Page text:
“My first student was my mother”, jury member tells UNESCO Director-General
At a luncheon meeting on 8 July with the jury of the UNESCO International Literacy King Sejong and Confucius Prizes Irina Bokova, UNESCO Director-General, reiterated the high priority she attached to women’s education, especially literacy.
The five literacy professionals had just met to select the winners of the annual UNESCO King Sejong Prize and Confucius Literacy Prizes, sponsored by the Government of the Republic of Korea and the People’s Republic of China.
Kim Shinil, ex-Education Minister, Republic of Korea, spoke on his fifth grade assignment to teach five non-literate persons to read. “My first pupil,” he reminisced, “was my mother.” To be literate in those days, he explained, meant not much more than to read and write one’s name and address - a sufficient tool for rural living, whereas today it involved mobile phones and computers.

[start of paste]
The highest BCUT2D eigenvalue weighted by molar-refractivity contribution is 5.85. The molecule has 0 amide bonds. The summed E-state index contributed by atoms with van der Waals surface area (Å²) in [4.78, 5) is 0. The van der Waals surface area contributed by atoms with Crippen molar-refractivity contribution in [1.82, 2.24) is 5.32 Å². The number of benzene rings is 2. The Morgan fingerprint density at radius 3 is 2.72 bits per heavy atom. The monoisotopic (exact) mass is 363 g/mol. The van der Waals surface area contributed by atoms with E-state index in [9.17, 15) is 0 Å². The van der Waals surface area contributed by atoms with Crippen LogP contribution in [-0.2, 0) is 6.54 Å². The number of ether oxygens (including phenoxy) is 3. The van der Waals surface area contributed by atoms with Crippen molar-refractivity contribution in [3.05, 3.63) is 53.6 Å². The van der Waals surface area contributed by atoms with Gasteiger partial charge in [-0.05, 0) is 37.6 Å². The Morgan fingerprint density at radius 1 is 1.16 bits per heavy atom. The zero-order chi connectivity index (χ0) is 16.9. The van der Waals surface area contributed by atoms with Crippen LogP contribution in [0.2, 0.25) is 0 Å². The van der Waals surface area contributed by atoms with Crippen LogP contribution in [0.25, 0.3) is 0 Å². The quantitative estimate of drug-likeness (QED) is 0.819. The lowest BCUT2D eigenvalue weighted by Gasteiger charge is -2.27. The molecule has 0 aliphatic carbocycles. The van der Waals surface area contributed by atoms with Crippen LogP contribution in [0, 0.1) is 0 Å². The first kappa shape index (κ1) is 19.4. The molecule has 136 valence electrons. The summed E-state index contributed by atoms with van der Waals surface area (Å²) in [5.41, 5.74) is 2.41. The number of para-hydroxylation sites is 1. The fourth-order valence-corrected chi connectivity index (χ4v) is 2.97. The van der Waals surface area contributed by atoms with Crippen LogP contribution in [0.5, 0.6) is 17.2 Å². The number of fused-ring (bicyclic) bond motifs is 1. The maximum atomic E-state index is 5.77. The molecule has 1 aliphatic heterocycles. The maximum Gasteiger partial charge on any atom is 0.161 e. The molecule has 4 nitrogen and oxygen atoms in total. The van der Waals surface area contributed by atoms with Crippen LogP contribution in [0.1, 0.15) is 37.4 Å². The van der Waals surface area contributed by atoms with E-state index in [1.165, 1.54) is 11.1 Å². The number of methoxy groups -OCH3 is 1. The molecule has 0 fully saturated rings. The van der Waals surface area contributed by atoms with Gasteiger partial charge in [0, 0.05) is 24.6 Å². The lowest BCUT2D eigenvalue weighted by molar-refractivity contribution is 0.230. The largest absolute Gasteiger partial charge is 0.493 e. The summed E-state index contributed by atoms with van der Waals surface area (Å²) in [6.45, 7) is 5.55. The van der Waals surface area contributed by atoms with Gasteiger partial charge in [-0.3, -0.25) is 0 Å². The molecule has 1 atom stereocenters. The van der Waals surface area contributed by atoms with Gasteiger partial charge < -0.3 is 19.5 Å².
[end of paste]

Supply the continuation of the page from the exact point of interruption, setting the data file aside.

Sylvia Schmelkes, chairperson of the 2010 jury, remarked that literacy now included job creation and personal and social transformation. Shi Shuyun, China’s ambassador to UNESCO, said that Chinese villagers are learning to calculate the percentage of carbon emission in their environment. Norbert Nikiama, from Burkina Faso, commented on the high number of applicants (63). Zhou Nanzhao of the International Institute on Rural Education spoke of the urgent need to reach women in rural areas. Abdelwahid Yousif of Sudan said that the Literacy Prizes were both tools for raising public awareness on literacy and a means of internationally sharing good practices.
Mmantsetsa Marope, Director of UNESCO’s Division of Basic Education, said that the Organization was documenting good practices focusing on enabling factors as well as organizing an online forum for experts and practitioners.
The 2010 UNESCO Literacy Prizes will be awarded on 8 September at UNESCO Headquarters in Paris.
<- Back to: Education